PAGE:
Blue shoes didn’t top list of things I wanted. I certainly did not need them, but when they came into my life almost accidentally, I fell in love with them. These shoes may look quite ordinary, but to me they are very special. They beg me to dance.
English author Caitlin Moran recently inspired my interest in coloured shoes. This feminist comedian and columnist with The Times in London lists four things a woman should have. In her book, How to be a Woman, she says,
all women should have a pair of yellow shoes because, surprisingly, they go with everything.
Whenever I see yellow shoes, I wonder if their wearer has been inspired by Caitlin Moran. I’ve been looking but there are very few pairs of yellow shoes in the shops in Perth at the moment.
Soon after I returned to the workforce when I became a supporting mother of six kids in my late thirties. I bought a pair of very bold purple lace-up shoes, similar to my new blue ones. I bought a purple top to match the purple shoes and felt amazing.
Earlier this year, my friend, companion-writer and editor, Christina Houen, was similarly joyful when she bought some purple shoes.
Most women probably take coloured shoes for granted. At least one woman I know has several pairs of blue shoes, as well as other coloured footwear. But shoes of any kind have been quite a trial to me, until very recently. The nuns instilled in us the wisdom that patent leather shoes allowed the boys to see the reflection of our knickers. They were out. Coloured shoes, also, have always seemed a step too far.
Personal disclosure about blue shoes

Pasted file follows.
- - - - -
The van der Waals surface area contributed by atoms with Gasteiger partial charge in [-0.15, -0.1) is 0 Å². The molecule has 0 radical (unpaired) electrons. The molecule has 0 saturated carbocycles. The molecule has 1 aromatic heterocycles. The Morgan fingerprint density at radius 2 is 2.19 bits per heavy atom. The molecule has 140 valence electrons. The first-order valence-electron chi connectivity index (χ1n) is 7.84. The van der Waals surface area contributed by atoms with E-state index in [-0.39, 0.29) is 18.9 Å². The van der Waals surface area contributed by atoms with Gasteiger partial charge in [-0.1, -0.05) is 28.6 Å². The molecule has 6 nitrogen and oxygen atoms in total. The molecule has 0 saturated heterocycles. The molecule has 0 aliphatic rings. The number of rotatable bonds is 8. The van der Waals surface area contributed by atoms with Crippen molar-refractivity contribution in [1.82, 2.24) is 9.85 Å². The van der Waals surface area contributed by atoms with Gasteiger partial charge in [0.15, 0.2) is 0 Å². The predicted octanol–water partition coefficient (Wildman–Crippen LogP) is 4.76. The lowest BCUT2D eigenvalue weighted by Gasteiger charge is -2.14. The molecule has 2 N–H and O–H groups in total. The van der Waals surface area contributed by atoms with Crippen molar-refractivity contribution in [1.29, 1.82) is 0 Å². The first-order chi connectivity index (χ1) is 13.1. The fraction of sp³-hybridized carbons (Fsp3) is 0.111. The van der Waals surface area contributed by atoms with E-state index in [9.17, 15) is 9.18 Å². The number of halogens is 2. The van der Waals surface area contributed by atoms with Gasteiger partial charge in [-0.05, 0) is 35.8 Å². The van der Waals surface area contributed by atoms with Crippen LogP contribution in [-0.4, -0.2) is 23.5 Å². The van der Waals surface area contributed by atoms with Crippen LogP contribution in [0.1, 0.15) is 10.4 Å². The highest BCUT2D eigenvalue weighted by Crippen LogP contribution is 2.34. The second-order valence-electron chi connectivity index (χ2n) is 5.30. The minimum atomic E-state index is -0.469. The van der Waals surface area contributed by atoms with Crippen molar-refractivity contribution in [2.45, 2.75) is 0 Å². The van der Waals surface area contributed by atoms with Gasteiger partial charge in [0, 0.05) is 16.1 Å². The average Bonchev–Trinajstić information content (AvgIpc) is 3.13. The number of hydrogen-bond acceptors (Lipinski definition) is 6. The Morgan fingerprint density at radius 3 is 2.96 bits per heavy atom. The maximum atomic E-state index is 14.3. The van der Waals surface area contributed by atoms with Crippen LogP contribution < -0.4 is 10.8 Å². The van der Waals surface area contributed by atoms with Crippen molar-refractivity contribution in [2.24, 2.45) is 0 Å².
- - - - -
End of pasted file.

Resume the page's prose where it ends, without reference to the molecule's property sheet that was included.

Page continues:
I was born with a congenital defect which ensures that my left little toe is permanently twisted over its neighbour. Crawling babies and toddlers amuse themselves endlessly trying to straighten the toe, but it pops back up as soon as they take their hands away from it.
My mother had a similar hammer toe, and also one of my children. Hammer toes can be caused by wearing too-tight shoes, as well as genetically. They can be treated by splinting or minor surgery to stretch the tendon which causes the toe to twist.
But in the olden days, my parents took for granted that I would have to live with my minor deformity, and so I did. Like my mother, I have always settled for dull boring shoes that accommodated my toe. Sandals, so the family myth went, were out of the question.
Quite late in my life, I realised that there are sandals and sandals. Of course I can wear sandals, if I choose carefully. And I can wear whatever coloured shoes I like. I have to make up for lost time.
Emboldened by my purchase of these blue shoes, I plan also to invest in some yellow ones just as soon as I find some that I like.
I’d love to hear about family myths that have kept you from doing things you like. Please share in the comments.